Stylaster repandus Lindner & Cairns

Cairns, Stephen D. & Lindner, Alberto, 2011, A Revision of the Stylasteridae (Cnidaria, Hydrozoa, Filifera) from Alaska and Adjacent Waters, ZooKeys 158, pp. 1-88: 35-36

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Stylaster repandus Lindner & Cairns

sp. n.

Stylaster repandus Lindner & Cairns   ZBK   sp. n. Figs 27 A–C28A–M

Type material.

Holotype: 1 large dry male colony, and SEM stub 1504, USNM 1122740 (Fig. 27A-B). Paratypes: 52°21.20'N, 171°02.77'W, 475 m, 1 Sep 2000, 1 dry female colony, and SEM stub 1505, USNM 1122739; Amukta Pass, depth unknown, 1996, 2 dry male colonies, USNM 1122741. Type locality. 52°17.86'N, 170°58.28'W (southeast of Amukta Island), 375 m, 12 Sep 2000.


The specific name repandus (from the Latin, meaning "bent backwards", “undulate”) refers to the complexly folded coenosteal lamellae of this species.

Material examined.



Colonies firmly attached to a hard substrate by a robust basal stem and encrusting base, the base being 9 cm in diameter and the basal stem 5 cm in diameter in the case of the holotype. Immediately above basal stem the colony divides into two or three lamellae (Fig. 27C), each lamella (or sheet) of coenosteum increasing its surface area by folding its surfaces into a complex three-dimensional structure similar to that of Cyclohelia   . Short (up to 15 mm) cylindrical branches project from plane of colony, but always in response to housing a parasitic spionid worm tube. Holotype (Fig. 27 A–B) 23 cm tall and 19 cm in width. Coenosteal lamellae thin at edge, only 2.0-2.5 mm thick, and thus easily damaged during collection; basal lamellae up to 10 mm in thickness. All colonies examined heavily infested with spionid worm tubes. Coenosteum reticulate-granular in texture, the strips being about 30 µm wide, bordered by slits about 9-19 µm thick; granules spinose. Coenosteum covered uniformly with small papillae (Fig. 28B). Coenosteum light orange, but central core a light shade of pink.

Cyclosystems equally common on both faces of lamellae, and even occur on lamellar edges, often arranged in transverse rows of up to 15 cyclosystems that parallel lamellar edge; diameter of cyclosystems 1.0-1.15 mm. Gastropore tube funnel-shaped near branch surface, and straight but constricted, the upper diameter being about 0.34 mm in diameter, the constriction corresponding to a diffuse ring palisade, the blunt elements being up to 60 µm tall and 40 µm in diameter. Gastrostyles lanceolate, pointed, and bear longitudinal, spinose ridges. Illustrated style (Fig. 28D) 0.53 mm in height and 0.26 mm in basal diameter.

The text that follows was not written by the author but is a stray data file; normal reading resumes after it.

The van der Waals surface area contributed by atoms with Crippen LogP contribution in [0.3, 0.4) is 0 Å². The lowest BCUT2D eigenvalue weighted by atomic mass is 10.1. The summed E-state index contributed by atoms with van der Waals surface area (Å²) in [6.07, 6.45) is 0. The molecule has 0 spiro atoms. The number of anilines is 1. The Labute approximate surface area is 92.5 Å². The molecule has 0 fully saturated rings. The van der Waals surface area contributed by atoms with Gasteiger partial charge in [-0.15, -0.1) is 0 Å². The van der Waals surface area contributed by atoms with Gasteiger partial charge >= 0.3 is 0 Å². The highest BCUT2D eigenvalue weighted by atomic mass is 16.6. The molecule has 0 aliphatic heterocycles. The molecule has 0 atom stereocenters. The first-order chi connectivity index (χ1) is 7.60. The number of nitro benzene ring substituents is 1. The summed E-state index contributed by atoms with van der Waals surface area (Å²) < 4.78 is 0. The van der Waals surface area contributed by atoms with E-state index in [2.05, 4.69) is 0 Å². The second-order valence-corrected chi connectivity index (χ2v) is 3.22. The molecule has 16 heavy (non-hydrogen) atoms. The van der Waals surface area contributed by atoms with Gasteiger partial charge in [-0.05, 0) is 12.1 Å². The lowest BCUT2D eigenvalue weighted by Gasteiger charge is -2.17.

Cyclosystems almost flush with coenosteum, the dactylopore slits raised only slightly above coenosteum; dactylotomes 0.15-0.17 mm in width. Based on 74 cyclosystems the range of dactylopores per cyclosystem is 1-11 (average = 3.94 (σ = 2.05), and mode = 4). In many cyclosystems there is an adcauline diastema (Fig. 28E), often produced by the infilling of 1-3 adcauline dactylopores, these dactylopores becoming obsolete. Dactylostyles robust, composed of an almost unilinear arrangement of cylindrical, blunt to clavate elements up to 60 µm tall and 13-15 µm in diameter (Fig. 28D, H, J–K).

Female ampullae (Fig. 28 L–M) low swellings on coenosteum 0.9-1.1 mm in diameter (internal diameter 0.7-0.8 mm), each with a peripheral efferent pore 0.3-0.4 mm in diameter that faces upward. Male ampullae (Fig. 28I) densely arranged, superficially visible only as inconspicuous mounds 0.5-0.6 mm in diameter (internal diameter 0.4-0.5 mm), often with an irregularly shaped apical efferent pore about 60 µm in diameter.


Among the 80 Recent species in the genus Stylaster   ( Appeltans et al. 2011:, Stylaster repandus   is the only one to have a lamellate growth form. It is very similar in growth form to Cyclohelia lamellata   and Errinopora undulata   , and is one of five stylasterid species to have lamellate colonies (see Discussion of Errinopora undulata   ).


Known only from three localities in the vicinity of Amukta Island, Aleutian Islands; 375-475 m.